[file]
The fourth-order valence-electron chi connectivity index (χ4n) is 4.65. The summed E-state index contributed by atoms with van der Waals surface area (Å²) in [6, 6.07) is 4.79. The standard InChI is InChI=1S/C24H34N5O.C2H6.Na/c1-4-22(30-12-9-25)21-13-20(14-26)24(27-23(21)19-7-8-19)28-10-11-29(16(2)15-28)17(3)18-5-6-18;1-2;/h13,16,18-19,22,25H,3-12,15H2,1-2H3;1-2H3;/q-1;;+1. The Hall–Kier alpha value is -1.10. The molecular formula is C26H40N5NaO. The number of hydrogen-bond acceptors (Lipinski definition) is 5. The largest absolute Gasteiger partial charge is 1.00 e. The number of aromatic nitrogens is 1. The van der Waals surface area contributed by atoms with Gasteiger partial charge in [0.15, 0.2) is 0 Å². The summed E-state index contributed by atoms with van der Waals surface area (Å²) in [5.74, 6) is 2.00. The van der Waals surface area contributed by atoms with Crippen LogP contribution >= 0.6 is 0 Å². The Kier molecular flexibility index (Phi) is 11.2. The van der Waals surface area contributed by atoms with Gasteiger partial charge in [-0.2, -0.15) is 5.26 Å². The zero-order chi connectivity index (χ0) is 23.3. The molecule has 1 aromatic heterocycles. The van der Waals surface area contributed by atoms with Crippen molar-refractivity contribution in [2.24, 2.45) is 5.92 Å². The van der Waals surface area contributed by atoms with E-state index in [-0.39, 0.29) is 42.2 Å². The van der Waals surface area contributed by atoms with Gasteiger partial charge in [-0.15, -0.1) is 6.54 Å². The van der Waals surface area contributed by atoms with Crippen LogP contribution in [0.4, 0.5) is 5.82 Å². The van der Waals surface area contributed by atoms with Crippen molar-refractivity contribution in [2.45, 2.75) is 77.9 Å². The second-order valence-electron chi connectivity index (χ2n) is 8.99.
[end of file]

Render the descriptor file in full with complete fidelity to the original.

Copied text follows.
The fourth-order valence-electron chi connectivity index (χ4n) is 4.65. The summed E-state index contributed by atoms with van der Waals surface area (Å²) in [6, 6.07) is 4.79. The standard InChI is InChI=1S/C24H34N5O.C2H6.Na/c1-4-22(30-12-9-25)21-13-20(14-26)24(27-23(21)19-7-8-19)28-10-11-29(16(2)15-28)17(3)18-5-6-18;1-2;/h13,16,18-19,22,25H,3-12,15H2,1-2H3;1-2H3;/q-1;;+1. The Hall–Kier alpha value is -1.10. The molecular formula is C26H40N5NaO. The number of hydrogen-bond acceptors (Lipinski definition) is 5. The largest absolute Gasteiger partial charge is 1.00 e. The number of aromatic nitrogens is 1. The van der Waals surface area contributed by atoms with Gasteiger partial charge in [0.15, 0.2) is 0 Å². The summed E-state index contributed by atoms with van der Waals surface area (Å²) in [5.74, 6) is 2.00. The van der Waals surface area contributed by atoms with Crippen LogP contribution >= 0.6 is 0 Å². The Kier molecular flexibility index (Phi) is 11.2. The van der Waals surface area contributed by atoms with Gasteiger partial charge in [-0.2, -0.15) is 5.26 Å². The zero-order chi connectivity index (χ0) is 23.3. The molecule has 1 aromatic heterocycles. The van der Waals surface area contributed by atoms with Crippen molar-refractivity contribution in [2.24, 2.45) is 5.92 Å². The van der Waals surface area contributed by atoms with E-state index in [-0.39, 0.29) is 42.2 Å². The van der Waals surface area contributed by atoms with Gasteiger partial charge in [-0.15, -0.1) is 6.54 Å². The van der Waals surface area contributed by atoms with Crippen LogP contribution in [0.4, 0.5) is 5.82 Å². The van der Waals surface area contributed by atoms with Crippen molar-refractivity contribution in [2.45, 2.75) is 77.9 Å². The second-order valence-electron chi connectivity index (χ2n) is 8.99.